Now it’s time to let the Games begin

It’s been a long time coming, but tomorrow night, in a packed London stadium and watched by a worldwide television audience of one billion, the Games of the 30th Olympiad will finally be declared open.

In the seven years since London was awarded these games, beating Paris in the final vote, they have been dogged by controversies over everything from what the final bill would be to the banning of rival commercial products at events.

Politicians and organisers have slapped each other on their collective backs for bringing the Games in under their budget of £9.3billion to the tune of £476million.

Perhaps not much cause for celebration when you remember that the original budget at the time of London’s bid in 2005 was £2.4billion.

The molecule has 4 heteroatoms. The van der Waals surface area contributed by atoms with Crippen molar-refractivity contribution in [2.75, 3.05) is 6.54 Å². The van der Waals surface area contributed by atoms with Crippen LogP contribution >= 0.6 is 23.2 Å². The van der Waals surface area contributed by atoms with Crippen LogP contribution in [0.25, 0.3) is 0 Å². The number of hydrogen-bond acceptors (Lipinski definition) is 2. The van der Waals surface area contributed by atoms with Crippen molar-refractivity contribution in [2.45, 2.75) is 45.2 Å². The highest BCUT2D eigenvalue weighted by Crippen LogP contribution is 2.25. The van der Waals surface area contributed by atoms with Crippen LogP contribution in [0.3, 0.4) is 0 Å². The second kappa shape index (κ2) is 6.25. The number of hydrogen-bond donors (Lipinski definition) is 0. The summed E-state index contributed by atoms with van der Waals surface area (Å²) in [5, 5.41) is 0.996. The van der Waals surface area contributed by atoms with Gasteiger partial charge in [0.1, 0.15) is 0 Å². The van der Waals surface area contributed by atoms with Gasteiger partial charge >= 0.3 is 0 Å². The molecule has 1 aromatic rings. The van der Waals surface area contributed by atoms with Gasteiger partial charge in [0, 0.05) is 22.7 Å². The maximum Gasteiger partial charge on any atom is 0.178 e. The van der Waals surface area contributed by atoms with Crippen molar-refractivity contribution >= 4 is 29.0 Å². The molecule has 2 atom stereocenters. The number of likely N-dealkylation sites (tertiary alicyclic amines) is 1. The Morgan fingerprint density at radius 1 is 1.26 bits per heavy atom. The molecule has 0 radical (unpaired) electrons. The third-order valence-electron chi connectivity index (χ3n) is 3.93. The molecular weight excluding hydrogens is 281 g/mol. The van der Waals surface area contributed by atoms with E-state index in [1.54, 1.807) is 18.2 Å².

That’s a lot of sports equipment and facilities for cash-strapped schools. It’s a lot of swimming pools too, considering that since the Beijing Olympics of four years ago, more than 70 public pools in the UK have been closed.

But it is time to put away the carping and the complaints, for the greatest show on Earth has at last arrived.

And it continues to have the power to inspire us, especially the young, to strive for ever greater achievements in life.

But it will be a crying shame if, after all that, there are not enough pools, running tracks and sports centres to give our children the chance to turn that glorious inspiration into reality.